But DOB was still a cult, a minor movement along the fringe. Until the Saturday night Awards Banquet. In the post-dinner activities, what was a burgeoning cult following suddenly exploded. What was a group of a dozen people trying to generate fun out of what was a joyless toy found itself at the center of a firestorm of enthusiasm. Bulletman IS cool! Bulletman IS fun! Even Don Levine (who said earlier in the Con that he had never even seen Bulletman before) had fun playing with Bulletman.
How Did Bulletman Achieve Love and Happiness?
During the normal after-dinner antics that follow the Saturday awards dinner, somebody decided that we needed to up the intensity of the Bulletman phenomenon. Tod Pleasant suggested we rig up a Bulletman zip-line in the open atrium space of the hotel. There were 9 levels of rooms, so of course the zip-line would need to start there and run all the way down to the atrium; well over 100' of vertical dive over a 200' horizontal plane. The Bulletman in question was a custom model, crafted by Dean Morrison. Appropriately, it was a flight-specialized Bulletman with a flying scarf and rocket pod. Very cool.
The crowd began to gather as word spread. Teams formed, and tasks were assigned. The Spy Island team (who did up the very cool pirate ship this year) were to be the launch crew. The bulk of the Defenders of Bulletman were to be the ground crew down in the atrium floor. A spool of fishing line was produced, and a quick experiment run; Bulletman would literally race down this plastic line!
The launch team enlisted Charlotte Becker to gain access up to the ninth floor. Suzanne Richards (whose husband has crafted some amazing 3 3/4" Bulletmen) stood at the base of the wall and grabbed the line dangled from the launch team 9 floors up. She walked it over to the ground team across the atrium, while Jeff Pell secured it on the ground end. The rest of the crew scattered and tried to look innocent. They failed. Pathetically.
While this is going on, a hotel security guy walked through the atrium, and totally failed to see the fishing line. In fact, he was about a foot away from being strangled by it at one point. He gave the ground crew an odd look, but moved on. The coast was clear. Radio messages were sent to and from the launch team, and then...
He raced down the zip-line like a silver rocket. The roof spotlights caught his chrome perfectly; as he raced past the sixth floor on the way down he blazed in silver glory. With a resounding WHACK, he struck the chair being guarded by the ground crew. All heck broke loose!!!!
Yells, screams, and jumps for joy rose from the atrium and wafted down from the 9th-floor balcony. Bulletman had flown, and landed perfectly intact.
Not surprisingly, security appeared, and things looked ugly for a second, until, without warning - DON LEVINE saved us. He was watching all of this from the side (he was clued in a little earlier that something was going to happen). When the security guy showed up, Don went up to him and told him he was the creator of GI Joe. The guard suddenly shifted from enforcement mode to awed mode. He asked for Don's autograph, and immediately called the other security guys to let them know all was well.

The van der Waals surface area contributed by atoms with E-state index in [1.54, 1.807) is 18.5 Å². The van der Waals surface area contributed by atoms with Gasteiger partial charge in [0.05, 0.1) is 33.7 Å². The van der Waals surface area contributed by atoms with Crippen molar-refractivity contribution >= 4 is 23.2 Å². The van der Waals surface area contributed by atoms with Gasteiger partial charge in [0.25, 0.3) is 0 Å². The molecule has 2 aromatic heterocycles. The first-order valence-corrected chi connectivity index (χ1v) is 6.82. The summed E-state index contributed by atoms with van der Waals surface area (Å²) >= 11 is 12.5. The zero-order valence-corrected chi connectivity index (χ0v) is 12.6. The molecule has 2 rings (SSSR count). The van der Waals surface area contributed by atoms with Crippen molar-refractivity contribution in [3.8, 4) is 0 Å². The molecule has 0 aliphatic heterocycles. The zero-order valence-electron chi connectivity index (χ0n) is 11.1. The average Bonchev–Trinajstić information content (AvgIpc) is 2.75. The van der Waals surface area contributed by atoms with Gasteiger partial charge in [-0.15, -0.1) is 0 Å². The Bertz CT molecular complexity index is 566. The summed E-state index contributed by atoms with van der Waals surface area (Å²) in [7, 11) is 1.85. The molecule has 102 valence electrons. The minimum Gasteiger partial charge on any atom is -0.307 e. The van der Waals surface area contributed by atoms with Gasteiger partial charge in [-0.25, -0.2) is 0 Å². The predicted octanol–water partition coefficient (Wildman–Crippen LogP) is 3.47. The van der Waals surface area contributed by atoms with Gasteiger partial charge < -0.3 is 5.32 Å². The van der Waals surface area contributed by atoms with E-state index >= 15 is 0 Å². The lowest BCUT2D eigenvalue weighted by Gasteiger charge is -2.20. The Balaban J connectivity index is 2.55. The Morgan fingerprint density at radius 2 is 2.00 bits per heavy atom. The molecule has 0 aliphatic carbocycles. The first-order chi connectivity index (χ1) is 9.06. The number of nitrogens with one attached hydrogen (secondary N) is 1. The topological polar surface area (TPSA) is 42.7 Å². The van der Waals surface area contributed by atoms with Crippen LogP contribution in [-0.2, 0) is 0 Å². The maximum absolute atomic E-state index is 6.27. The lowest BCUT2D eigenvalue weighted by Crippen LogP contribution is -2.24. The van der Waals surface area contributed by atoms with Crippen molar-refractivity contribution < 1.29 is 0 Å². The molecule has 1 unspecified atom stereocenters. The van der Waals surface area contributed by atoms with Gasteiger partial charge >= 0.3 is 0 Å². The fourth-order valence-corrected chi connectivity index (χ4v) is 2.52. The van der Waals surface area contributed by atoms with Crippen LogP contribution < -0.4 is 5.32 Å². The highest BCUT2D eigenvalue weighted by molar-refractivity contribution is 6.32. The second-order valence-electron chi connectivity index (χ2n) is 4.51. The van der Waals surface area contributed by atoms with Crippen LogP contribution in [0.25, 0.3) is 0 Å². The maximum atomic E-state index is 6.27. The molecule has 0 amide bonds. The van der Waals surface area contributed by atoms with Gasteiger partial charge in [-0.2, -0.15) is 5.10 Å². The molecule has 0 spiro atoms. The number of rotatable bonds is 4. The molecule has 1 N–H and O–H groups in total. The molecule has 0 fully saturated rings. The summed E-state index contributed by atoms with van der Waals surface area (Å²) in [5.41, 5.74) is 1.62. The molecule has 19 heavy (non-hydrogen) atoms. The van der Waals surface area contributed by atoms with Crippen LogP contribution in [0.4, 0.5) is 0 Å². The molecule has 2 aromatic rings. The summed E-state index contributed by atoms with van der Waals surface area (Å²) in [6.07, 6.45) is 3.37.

So then Don came down and shared the joy with us. The launch team rushed downstairs, and we all tried to explain to Don what was happening. Don got really caught up in the moment, and like the 8-year-old kid in all of us, asked if we could do it again. This time, Don was part of the launch team. He and the team stood on the 9th-floor balcony and played with Bulletman for a bit, and then Don was given the honor of launching him on his second flight.
This time, Bulletman suffered some damage - a broken arm, a helmet flying off into Fred Jeska, and the silver fingers of one hand all snapped off. As we scrambled to find the bits, Don and the launch team came back down, and the whole session dissolved into a frenzy of shouting, handshaking and picture opportunities.
We had played GI Joes with the creator of GI Joe. And we had done it with the most reviled of 12" Joes, Bulletman. And several dozen people had the time of their lives.
And Don Levine? He wanted pictures of everything, to tell the New York Times reporter about what had happened, and to share the story with Alan Hassenfeld. He seemed to genuinely enjoy himself (and his wife seemed to have a good time too!).
So what is the lesson to be learned here? I think its simple. GI Joe is just an object. The fun of GI Joe, whether he is a cool AT Commander, a sharp Action Marine or even a bulgy-muscled Sgt Savage, is in your head. The Bulletman fun was always there; folks just never looked for it before.
Thank you all for the fun - looking forward to more in the days and years to come.
D.O.B. is Copyright 2003 by the D.O.B. membership. Some rights reserved. All Hail D.O.B.!